Before I spend the rest of the year talking about games I enjoy on Linux, I wanted to discuss the non-entertainment applications that I almost always install on whatever laptop becomes my primary machine. When I’m using Linux every day, the distribution I prefer is Linux Mint. That has been the case for many years now. It is based mostly on Ubuntu, with a few home-grown changes, which means it effectively has support from two distributions (Mint and Ubuntu), and has Debian as a base which means the “app store” is one of the biggest in the Linux community. This repository is the central location to get nearly all the programs you use every day, as well as many (or most) games that you would want to play.
I also strongly prefer to use the KDE desktop. I have tried most of the others, and can deal with each of them, but I got my start with Linux via Mandrake Linux, using KDE 3, and have loved it ever since.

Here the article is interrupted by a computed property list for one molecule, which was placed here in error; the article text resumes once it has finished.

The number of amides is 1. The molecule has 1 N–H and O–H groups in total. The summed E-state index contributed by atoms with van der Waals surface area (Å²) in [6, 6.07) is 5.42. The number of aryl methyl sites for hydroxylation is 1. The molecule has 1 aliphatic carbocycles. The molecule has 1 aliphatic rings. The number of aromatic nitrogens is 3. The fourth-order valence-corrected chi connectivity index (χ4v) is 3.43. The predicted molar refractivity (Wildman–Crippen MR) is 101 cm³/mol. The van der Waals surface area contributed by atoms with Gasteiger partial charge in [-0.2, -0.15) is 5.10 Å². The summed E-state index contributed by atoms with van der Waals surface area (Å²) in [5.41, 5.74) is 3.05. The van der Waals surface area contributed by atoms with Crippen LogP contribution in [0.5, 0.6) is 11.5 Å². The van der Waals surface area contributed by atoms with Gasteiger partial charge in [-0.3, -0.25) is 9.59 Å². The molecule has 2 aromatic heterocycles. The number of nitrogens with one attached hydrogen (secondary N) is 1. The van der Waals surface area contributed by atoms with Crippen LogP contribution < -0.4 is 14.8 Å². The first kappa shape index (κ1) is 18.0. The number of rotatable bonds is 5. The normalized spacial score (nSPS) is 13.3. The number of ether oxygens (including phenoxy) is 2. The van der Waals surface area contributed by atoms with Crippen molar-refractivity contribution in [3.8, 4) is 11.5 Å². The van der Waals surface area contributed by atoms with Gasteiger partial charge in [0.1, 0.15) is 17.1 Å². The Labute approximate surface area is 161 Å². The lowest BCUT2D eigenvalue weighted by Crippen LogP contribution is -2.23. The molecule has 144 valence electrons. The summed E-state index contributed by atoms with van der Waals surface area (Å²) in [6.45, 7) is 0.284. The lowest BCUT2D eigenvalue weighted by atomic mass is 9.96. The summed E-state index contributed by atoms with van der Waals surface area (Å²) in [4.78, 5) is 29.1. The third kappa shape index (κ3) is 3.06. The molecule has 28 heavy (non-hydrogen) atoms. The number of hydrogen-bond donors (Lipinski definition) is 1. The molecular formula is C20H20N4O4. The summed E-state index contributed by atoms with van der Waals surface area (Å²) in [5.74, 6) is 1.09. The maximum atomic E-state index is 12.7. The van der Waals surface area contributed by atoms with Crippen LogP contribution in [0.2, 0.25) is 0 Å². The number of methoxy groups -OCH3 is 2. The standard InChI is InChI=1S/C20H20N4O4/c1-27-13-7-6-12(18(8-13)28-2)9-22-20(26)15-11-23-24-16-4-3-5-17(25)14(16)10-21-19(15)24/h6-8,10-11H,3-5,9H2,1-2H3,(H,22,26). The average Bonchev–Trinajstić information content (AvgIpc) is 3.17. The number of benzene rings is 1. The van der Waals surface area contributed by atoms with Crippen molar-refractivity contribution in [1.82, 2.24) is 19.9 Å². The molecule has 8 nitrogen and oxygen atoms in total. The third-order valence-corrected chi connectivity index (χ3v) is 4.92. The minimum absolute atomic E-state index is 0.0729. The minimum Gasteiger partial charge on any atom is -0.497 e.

I don’t do a lot of programming, but I always make sure to install the following:
KDevelop — I haven’t written any KDE software yet, but if I want to, this is where I’d work from.
Qt Creator –– another IDE
Code::Blocks — Over the last few years I found I really like the way C::B is laid out and helps you write C and C++.
Idle3 — to help me when I want to work with Python.
I haven’t really settled on a version control system yet, because I haven’t done enough programming to really know my preference.
Abiword – for a lighter word processor
Calligra Suite – this is the KDE-based alternative to Libre Office.
Calibre – an ebook reader and format converter
Hydrogen – a drum machine I like to fiddle with
lmms – Linux Multimedia studio
Inkscape – a vector graphics drawing program
Krita (part of the Calligra Suite) – a drawing, sketching, and painting program
Karbon – another vector graphics drawing program, also part of Calligra